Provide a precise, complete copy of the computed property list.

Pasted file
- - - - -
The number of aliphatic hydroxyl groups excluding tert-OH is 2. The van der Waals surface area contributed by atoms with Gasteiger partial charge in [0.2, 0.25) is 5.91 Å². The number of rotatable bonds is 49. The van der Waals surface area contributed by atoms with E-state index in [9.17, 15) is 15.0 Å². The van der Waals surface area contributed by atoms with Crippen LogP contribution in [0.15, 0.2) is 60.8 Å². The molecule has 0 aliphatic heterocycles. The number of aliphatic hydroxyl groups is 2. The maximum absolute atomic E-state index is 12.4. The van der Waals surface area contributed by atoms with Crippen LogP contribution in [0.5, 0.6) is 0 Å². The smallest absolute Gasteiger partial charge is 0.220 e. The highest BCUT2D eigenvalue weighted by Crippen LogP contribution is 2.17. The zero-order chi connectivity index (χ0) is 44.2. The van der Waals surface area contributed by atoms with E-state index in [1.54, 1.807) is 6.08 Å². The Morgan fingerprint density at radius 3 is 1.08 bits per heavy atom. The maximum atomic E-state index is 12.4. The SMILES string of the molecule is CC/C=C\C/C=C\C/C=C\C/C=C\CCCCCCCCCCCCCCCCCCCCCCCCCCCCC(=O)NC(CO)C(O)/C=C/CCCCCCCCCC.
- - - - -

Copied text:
The number of aliphatic hydroxyl groups excluding tert-OH is 2. The van der Waals surface area contributed by atoms with Gasteiger partial charge in [0.2, 0.25) is 5.91 Å². The number of rotatable bonds is 49. The van der Waals surface area contributed by atoms with E-state index in [9.17, 15) is 15.0 Å². The van der Waals surface area contributed by atoms with Crippen LogP contribution in [0.15, 0.2) is 60.8 Å². The molecule has 0 aliphatic heterocycles. The number of aliphatic hydroxyl groups is 2. The maximum absolute atomic E-state index is 12.4. The van der Waals surface area contributed by atoms with Crippen LogP contribution in [0.5, 0.6) is 0 Å². The smallest absolute Gasteiger partial charge is 0.220 e. The highest BCUT2D eigenvalue weighted by Crippen LogP contribution is 2.17. The zero-order chi connectivity index (χ0) is 44.2. The van der Waals surface area contributed by atoms with E-state index in [1.54, 1.807) is 6.08 Å². The Morgan fingerprint density at radius 3 is 1.08 bits per heavy atom. The maximum atomic E-state index is 12.4. The SMILES string of the molecule is CC/C=C\C/C=C\C/C=C\C/C=C\CCCCCCCCCCCCCCCCCCCCCCCCCCCCC(=O)NC(CO)C(O)/C=C/CCCCCCCCCC.